Now that DADT repeal passed the Senate, does Joe Solmonese deserve congratulations? Andrea Mitchell, who probably hasn't been following the fight, says yes:
I don't really see how HRC or Solmonese were at the center of this fight, "leading the way" or anything like that, but that's the nature of the nonprofit industry. One of the things HRC has perfected is taking credit for other people's work.
But it's interesting to compare this to what many LGBT people were saying just a week ago, that Solmonese should resign because DADT repeal didn't get through the Senate. I didn't think he should resign for something that he wasn't at the center of (my words: "I just don't see[...] why HRC is particularly to blame for the Senate's failure on DADT when there there are so many other actors involved, like the Senators themselves and all those other orgs that sprang up to specifically focus on DADT"), but other folks took a different position.
Like Pam Spaulding:
Joe Solmonese should do the honorable thing and step down. It is shameful to cash all those checks without the follow through on the job. The White House was never put under serious pressure; the late calls now in the e-blasts for the President to do something ring hollow after the toadying that has gone on for two years.
As we saw, Reid couldn't get it together in the Senate and the wingnuts will have more control in January. The watered-down repeal doesn't do much of anything at this point (even if it passes as a separate bill during the lame duck session -- good luck with that), and we're still dealing with all the GOP squawking by McCain and others who want a "do-over" of the Pentagon's implementation report. It's a big f'ing mess because there has been piss-poor leadership by those who are lobbied in government.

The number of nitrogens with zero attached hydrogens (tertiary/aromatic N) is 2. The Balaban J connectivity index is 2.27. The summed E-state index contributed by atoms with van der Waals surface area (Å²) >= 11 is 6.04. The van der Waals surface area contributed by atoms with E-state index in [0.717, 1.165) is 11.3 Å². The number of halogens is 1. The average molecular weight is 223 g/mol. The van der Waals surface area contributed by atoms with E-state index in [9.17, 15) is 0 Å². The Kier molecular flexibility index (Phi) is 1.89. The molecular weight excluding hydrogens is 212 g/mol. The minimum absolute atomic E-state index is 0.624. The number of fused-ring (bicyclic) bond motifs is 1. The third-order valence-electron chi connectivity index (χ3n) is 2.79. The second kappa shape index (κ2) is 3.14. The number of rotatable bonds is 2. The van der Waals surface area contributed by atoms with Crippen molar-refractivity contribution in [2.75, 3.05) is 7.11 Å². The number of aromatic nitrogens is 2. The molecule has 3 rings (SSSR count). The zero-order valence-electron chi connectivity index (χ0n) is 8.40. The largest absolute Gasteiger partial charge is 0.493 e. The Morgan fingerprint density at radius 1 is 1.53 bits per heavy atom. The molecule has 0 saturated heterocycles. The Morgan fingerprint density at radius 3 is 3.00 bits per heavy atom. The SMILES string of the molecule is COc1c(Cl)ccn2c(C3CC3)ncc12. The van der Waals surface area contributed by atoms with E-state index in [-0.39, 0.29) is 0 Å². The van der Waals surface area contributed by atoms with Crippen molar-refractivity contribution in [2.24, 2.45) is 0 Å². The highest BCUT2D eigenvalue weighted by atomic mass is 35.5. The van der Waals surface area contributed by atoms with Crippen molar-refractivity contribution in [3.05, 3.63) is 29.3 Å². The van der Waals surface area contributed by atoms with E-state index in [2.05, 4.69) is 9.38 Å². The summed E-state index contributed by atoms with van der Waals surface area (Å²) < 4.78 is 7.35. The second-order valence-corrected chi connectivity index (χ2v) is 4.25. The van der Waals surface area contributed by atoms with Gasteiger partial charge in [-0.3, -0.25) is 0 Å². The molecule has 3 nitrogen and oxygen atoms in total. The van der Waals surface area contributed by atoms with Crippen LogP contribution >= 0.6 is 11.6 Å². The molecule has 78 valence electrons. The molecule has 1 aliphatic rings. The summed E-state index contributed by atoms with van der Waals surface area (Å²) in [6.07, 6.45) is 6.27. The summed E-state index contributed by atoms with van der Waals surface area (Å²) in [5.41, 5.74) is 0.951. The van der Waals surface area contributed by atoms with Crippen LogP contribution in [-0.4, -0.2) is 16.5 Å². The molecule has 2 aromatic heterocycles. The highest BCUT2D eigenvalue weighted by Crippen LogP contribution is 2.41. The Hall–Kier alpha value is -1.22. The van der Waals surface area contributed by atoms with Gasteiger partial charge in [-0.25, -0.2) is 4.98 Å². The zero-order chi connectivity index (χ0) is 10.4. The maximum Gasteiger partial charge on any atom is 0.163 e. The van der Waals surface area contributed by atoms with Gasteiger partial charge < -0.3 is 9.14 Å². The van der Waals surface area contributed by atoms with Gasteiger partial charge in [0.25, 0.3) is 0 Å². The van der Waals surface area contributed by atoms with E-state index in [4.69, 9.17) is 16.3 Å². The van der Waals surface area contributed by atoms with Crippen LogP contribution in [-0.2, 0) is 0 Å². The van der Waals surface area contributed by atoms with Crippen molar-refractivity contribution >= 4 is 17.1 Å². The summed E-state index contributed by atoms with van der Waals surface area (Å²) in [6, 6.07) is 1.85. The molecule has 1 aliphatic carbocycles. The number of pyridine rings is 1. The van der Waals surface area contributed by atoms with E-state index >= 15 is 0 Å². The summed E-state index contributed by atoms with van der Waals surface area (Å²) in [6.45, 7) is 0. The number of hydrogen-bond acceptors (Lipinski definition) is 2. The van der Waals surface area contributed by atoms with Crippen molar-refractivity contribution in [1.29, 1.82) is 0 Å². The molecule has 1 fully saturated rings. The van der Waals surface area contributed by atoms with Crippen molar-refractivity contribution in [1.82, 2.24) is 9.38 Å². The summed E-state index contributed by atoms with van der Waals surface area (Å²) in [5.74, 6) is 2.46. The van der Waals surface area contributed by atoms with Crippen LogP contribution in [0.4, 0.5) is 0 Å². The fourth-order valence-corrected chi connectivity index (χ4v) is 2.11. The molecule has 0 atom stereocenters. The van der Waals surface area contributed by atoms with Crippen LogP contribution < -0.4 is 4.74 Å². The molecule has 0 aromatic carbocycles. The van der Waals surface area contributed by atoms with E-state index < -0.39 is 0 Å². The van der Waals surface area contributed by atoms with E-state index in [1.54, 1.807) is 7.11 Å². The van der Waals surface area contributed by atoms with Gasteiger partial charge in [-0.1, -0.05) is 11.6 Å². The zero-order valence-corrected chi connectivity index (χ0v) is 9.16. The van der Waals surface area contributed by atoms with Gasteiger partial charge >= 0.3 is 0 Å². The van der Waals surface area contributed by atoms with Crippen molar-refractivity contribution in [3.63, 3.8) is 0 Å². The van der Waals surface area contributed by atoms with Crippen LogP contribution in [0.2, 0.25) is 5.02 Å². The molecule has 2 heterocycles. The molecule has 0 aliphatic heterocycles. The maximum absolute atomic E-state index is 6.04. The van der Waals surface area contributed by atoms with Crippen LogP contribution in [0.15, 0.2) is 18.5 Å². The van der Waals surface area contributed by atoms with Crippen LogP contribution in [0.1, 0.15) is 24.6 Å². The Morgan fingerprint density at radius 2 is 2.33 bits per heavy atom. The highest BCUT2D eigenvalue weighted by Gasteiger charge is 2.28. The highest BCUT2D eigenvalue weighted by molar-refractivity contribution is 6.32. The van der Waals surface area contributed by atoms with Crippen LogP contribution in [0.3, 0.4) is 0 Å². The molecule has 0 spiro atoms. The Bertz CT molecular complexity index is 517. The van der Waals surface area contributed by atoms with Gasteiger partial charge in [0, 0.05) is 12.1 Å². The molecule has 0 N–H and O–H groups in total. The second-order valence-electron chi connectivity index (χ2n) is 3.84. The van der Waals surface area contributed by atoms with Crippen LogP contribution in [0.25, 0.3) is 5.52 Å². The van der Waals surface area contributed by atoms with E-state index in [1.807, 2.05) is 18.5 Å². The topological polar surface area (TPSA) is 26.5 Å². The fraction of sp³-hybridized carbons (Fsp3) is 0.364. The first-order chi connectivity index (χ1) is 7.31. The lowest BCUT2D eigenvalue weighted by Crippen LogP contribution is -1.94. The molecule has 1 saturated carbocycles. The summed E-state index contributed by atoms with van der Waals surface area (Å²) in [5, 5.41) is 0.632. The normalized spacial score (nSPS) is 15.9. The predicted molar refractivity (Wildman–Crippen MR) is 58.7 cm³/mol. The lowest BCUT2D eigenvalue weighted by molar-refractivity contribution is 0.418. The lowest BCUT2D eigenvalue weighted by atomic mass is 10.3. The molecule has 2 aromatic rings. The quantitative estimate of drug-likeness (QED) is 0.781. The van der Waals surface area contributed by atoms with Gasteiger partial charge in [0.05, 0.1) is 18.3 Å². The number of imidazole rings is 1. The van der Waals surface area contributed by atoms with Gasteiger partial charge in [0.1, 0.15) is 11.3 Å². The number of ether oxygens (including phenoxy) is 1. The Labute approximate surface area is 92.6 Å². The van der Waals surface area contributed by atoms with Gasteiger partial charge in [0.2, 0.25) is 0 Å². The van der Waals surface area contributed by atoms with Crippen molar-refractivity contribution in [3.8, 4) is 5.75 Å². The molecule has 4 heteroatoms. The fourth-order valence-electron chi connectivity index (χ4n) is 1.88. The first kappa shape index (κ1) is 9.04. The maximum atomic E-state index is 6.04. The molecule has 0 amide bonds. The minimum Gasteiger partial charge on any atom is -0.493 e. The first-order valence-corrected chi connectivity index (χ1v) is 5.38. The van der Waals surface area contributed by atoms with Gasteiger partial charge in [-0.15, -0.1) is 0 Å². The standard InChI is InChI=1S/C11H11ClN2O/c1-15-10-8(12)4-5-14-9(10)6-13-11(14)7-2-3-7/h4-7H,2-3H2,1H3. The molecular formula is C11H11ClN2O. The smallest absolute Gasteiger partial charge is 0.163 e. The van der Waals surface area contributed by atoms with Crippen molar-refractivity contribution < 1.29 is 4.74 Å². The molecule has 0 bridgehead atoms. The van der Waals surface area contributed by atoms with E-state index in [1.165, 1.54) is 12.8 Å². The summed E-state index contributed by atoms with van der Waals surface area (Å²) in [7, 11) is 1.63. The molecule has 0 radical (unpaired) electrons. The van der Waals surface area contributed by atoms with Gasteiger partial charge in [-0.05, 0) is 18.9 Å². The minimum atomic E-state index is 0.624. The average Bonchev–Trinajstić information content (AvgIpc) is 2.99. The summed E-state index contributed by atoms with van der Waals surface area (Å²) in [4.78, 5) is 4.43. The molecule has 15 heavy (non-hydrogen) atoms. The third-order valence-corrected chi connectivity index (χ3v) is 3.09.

In turn it's the unelected, highly marketed, well-tailored representative of the entire LGBT community, Joe Solmonese of HRC, who also has to be held accountable for these failures. It's clear that those in power had no fear of the vast war chest of HRC being used to turn up the heat. No, the heat came from less well-heeled activists who didn't have the access to power, only voices and fearlessness to call out the purposeful foot-dragging and inaction.
It did seem like a big mess last week, but why did Solmonese "ha[ve] to be held accountable for these failures"? I couldn't really figure out why he was particularly at fault here and the posts linked by Spaulding to support her argument criticized him for his wardrobe and the tone of HRC's press releases, as if one look at Solmonese's D&G suits and Senators decided he wasn't Real American enough to influence their vote.
As it turns out, not having a great reason for believing something means that one won't believe it for too long. Here's Spaulding on Saturday:
It's been a long historic day and the reactions have run the gamut from "you know it played out just as the President planned" (the brilliant 12 dimensional chess strategy meme), to "HRC claiming any responsibility for this is BS" to "it couldn't be done without "X" (as in there's a single reason for DADT's legislative repeal).
As always, I think the truth lies somewhere in the middle. I'm not sure why any one faction has to "claim" victory -- that seems very Beltway, as opposed to the big picture that there was a win today, one with an incomplete asterisk next to it.
Yeah, it's very strange that anyone would think that one faction has to be responsible for any given political move. It's so "very Beltway." I can't think of anyone outside the beltway who thinks along those lines.
There may still be reasons Solmonese should resign, although my opinion is that if someone has a problem with the way HRC acts then he'd be replaced by someone else with similar faults. The various ideological problems with HRC have always been caused by their big donors, both in what they believe and in how they use their money to have an disproportionate influence in both queer and straight politics, so attacking just one piece of the puzzle is unlikely to solve anything.